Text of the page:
Cupid and Psyche
a tale for two spectators

with Diana Ferrantini, Alessio Papa, Fiorella Tommasini and Chiara Elisa Rossini
music and direction Massimo Munaro


For many years now, our group has undertaken an original theatrical research, characterized by the dramatic and sensorial involvement of the spectators. On the one hand, this investigation is a reflection on the typical status of theatricality, whose origin of sacral event, where stands its necessity, re-places at the centre the possible redefinition of the actors-spectators’ relationship; on the other hand, this investigation searches into the profound archetypal movements that are inevitably created by mythical figures. Our life always seems to follow mythical figures. We act, see, think, feel only as is allowed by the primary models constituted in the imaginal world: our psychological life is mimetic of the myths.
 From this point of view, each theatrical work made by Teatro del Lemming proposes for actors and spectators the possibility of a deep and radical encounter with some, exemplary, mythical figures. 
Sensory involvement is the main road of this research. The sense/the senses of the body. In this type of experimentation, the body isn't a prothesis of the mind, but is fullness, is something naked that permits the nakedness of the aim and the truth of the encounter with other aims and other bodies. Here theatre requires its role as the place of the encounter, of relationship, requires is necessity of being an event, an experience that before being cognitive is properly existential and organic.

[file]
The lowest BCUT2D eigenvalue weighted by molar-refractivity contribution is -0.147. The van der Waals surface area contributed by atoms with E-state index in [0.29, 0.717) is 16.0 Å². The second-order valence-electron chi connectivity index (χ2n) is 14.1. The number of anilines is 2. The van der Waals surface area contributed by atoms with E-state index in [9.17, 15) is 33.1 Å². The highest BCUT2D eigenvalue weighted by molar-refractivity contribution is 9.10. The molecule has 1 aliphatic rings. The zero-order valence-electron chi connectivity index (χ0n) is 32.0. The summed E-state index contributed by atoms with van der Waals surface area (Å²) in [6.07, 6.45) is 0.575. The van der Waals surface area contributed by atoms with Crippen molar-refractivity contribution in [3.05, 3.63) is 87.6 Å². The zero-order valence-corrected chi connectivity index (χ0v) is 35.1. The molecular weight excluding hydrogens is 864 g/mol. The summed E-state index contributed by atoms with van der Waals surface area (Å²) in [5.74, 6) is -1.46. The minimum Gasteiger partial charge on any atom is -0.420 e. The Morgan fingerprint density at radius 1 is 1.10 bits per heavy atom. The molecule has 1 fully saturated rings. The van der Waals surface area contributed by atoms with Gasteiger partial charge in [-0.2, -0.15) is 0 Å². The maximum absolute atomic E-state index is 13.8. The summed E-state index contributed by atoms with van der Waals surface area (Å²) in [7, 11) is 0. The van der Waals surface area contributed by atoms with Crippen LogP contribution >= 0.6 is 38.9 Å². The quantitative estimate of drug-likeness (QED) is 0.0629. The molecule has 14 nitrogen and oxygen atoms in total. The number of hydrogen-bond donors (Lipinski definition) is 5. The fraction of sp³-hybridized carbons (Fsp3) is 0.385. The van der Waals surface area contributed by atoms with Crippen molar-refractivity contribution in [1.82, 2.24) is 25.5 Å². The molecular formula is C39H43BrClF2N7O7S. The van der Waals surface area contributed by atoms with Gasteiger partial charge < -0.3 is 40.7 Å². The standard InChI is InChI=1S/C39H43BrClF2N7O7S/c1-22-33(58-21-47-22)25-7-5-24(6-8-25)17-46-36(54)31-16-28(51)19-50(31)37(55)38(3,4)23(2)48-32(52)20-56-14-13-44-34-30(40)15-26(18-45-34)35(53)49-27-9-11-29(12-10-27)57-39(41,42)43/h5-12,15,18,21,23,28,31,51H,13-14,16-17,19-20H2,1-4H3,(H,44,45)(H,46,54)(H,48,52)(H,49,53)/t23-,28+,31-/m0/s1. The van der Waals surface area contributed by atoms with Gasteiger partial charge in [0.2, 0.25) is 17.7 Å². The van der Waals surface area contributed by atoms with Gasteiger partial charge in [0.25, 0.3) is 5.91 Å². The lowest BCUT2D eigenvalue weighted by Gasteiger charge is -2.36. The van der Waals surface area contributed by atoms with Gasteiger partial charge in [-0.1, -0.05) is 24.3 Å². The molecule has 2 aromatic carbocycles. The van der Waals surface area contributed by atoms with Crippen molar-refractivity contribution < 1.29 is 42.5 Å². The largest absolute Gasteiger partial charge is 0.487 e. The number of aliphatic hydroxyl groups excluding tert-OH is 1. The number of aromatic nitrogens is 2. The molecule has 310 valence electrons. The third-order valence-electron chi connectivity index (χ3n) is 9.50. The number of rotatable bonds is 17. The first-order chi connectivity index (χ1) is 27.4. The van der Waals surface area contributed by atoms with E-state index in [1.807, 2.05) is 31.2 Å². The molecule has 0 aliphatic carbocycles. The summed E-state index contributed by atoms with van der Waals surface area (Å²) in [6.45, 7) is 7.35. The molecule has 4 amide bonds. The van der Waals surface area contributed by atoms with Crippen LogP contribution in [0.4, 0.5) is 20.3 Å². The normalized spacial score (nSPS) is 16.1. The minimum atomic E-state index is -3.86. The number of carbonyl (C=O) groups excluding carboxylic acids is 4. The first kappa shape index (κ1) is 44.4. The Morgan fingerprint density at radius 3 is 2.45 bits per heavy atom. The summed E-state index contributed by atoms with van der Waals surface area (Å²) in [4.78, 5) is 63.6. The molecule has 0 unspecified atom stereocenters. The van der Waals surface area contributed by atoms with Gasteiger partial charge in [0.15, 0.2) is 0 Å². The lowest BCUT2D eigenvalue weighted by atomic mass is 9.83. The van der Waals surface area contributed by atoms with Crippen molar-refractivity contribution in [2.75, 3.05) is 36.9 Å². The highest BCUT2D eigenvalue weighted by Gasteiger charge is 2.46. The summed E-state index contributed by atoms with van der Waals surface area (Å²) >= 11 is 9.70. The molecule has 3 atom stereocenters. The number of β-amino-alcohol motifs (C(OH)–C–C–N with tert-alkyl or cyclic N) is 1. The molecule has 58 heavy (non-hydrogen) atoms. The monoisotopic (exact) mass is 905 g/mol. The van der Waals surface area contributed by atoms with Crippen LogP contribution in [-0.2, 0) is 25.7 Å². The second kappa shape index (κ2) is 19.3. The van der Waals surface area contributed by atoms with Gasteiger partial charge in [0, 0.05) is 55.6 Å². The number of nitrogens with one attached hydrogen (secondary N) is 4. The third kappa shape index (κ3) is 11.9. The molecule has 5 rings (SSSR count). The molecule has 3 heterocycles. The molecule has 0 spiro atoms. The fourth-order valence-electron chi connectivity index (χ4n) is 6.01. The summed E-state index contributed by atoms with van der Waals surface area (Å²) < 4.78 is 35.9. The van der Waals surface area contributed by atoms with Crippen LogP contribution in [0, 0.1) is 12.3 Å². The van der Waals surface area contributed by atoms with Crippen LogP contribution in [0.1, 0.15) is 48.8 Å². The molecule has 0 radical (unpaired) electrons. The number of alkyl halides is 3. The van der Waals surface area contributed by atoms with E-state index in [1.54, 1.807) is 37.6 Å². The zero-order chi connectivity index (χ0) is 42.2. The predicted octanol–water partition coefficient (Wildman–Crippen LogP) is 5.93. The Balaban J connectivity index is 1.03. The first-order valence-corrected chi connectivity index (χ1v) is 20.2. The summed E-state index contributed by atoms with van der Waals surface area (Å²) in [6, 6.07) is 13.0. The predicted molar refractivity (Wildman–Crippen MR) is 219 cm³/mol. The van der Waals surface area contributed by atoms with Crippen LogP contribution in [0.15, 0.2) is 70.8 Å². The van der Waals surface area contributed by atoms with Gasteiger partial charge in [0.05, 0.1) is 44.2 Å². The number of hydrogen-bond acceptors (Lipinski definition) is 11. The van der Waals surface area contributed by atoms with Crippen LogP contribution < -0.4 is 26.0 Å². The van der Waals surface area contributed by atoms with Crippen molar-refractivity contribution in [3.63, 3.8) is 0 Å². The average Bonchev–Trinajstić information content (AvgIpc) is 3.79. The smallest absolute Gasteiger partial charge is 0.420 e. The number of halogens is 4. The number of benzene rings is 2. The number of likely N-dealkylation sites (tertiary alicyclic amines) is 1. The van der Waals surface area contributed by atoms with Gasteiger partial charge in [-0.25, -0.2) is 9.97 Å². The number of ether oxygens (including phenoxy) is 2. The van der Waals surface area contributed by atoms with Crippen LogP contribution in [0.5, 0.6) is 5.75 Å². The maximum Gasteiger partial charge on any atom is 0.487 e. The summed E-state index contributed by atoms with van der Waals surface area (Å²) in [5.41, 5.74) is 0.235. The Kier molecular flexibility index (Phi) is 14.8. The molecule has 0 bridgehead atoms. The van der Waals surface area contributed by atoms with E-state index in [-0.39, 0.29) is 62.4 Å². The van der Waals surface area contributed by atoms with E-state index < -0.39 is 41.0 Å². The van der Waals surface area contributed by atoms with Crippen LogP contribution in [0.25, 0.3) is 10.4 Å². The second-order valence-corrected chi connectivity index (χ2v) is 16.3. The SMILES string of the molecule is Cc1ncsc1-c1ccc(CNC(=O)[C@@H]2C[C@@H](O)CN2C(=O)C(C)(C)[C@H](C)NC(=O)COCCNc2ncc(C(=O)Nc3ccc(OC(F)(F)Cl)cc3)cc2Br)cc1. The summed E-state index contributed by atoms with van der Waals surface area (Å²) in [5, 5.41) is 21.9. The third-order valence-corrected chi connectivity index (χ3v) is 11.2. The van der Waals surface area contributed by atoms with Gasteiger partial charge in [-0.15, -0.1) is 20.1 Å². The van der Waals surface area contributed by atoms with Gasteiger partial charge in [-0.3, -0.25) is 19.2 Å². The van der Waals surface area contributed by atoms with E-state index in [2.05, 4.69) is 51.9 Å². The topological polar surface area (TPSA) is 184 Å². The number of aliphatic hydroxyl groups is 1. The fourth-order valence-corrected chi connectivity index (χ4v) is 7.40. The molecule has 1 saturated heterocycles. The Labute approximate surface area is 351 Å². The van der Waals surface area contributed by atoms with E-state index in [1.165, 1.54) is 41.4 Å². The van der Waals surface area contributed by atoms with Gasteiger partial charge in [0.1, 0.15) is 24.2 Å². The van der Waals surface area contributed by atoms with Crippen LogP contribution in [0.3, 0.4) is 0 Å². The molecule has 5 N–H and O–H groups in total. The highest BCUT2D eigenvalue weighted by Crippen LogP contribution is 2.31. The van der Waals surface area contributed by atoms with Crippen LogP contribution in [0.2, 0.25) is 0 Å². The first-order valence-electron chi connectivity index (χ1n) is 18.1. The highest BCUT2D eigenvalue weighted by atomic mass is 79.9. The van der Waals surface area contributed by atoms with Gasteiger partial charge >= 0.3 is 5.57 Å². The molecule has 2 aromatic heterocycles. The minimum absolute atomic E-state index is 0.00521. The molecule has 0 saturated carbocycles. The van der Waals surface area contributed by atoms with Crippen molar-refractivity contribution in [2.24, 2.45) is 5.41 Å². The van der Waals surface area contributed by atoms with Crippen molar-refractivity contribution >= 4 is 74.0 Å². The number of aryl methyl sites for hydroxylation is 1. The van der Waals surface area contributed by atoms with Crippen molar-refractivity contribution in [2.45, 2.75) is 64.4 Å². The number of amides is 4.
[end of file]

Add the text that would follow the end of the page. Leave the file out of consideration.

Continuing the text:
The work on CUPID AND PSYCHE continues on the path opened by our previous works dedicated to the figures of EDIPUS and DIONYSUS and represents an ideal continuation. For example, in DIONYSUS the relationship between actors and spectators became mimetic of those relationships (always more frequent in nowadays society) that are established under the sign of opposition and non-recognition.
 In CUPID AND PSYCHE the suggested movement goes exactly in the opposite direction. Here the seduction is acted out for love and finally leads to a conjunction: conjunction of soul and body, of one ego with the other, of actor and spectator. In this way the duality leads to sharing, to the fusion with the other.
Besides, the Myth tells us that this union is anything but easy. The vicissitudes of Psyche are terrible and sometimes they seem to be able to completely devastate her: but they are just the necessary path to her final union with Eros. The world appears rather than like a vain valley of tears, like the “valley of soul making” (Keats). At the end of their path, that sometimes is frightening and painful, the two spectators, together with the actors, will meet again. Symbolically, this union is composed by a sort of multiplication of levels: meeting of the spectator with himself, with the actor, with the other spectator, with the space and the world that hosts them. Since, to quote Jung, "the soul can not exist without its other part, which is always in a YOU".

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